Subject: Re: paradox Open Source / Open Content
From: John Cowan <>
Date: Thu, 17 Jan 2002 10:46:48 -0500 wrote:

> The question we were still not able to answer ourselves is: how can 
> we protect the freedom of open content (at least) in the fields of 
> science and education (at least) when our software is being used?

You can't.  If you build a tool which the public is invited to use
for its own purposes, you cannot require the tool to be used only
in ways of which you approve, any more than Nikola Tesla
could prevent his invention of alternating current from being used (by
Thomas Edison) to electrocute cats, dogs, an elephant, and (by
New York State) people.  Tesla's boss Westinghouse refused to
sell New York any AC generators for such a purpose, but the state
bought generators through a third party -- Edison.

> How can we grant that scientist can work with free scientific texts at 
> least if someone uses our software and at least 9 months after initial 
> publication? We can't do it as long as we want to provide our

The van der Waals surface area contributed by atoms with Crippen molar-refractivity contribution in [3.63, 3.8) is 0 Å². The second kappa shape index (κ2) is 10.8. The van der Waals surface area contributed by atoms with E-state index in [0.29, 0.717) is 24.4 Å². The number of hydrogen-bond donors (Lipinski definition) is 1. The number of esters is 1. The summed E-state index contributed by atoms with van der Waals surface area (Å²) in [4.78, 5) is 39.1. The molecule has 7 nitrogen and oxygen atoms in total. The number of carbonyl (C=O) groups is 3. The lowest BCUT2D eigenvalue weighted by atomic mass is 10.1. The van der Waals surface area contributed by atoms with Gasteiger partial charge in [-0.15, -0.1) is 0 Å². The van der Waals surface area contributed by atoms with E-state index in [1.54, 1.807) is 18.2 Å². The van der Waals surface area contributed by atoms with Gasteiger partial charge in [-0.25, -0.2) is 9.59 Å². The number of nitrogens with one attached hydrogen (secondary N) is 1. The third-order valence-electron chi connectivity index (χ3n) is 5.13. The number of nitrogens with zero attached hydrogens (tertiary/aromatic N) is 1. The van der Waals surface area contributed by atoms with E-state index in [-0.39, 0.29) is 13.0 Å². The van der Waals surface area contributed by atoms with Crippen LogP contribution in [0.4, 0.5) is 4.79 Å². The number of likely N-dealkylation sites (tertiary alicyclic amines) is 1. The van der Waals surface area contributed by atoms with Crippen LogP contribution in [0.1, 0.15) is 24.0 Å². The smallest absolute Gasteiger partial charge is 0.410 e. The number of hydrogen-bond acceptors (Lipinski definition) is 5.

> software under GPL?

You *can* do so, since you are the authors and can license the
software under any terms you want.  Such terms just aren't
Open Source (or free software).  Furthermore, they would need
to be provided by click-wrap, so that the recipient of the
software would have sufficient notice of the restrictions --
in the U.S. at least, a mere message accompanying the software
is insufficient to create a contract.

> So we simply have to face the fact that 
> powerful publishing houses can do the same as we do, but with 
> closed content - and even with our software? That's a shame ;)

Indeed it is.  And they can use your software with all the more
confidence, because they can be quite sure there are no back
doors in it.

Not to perambulate             || John Cowan <>
    the corridors               ||
during the hours of repose     ||
    in the boots of ascension.  \\ Sign in Austrian ski-resort hotel

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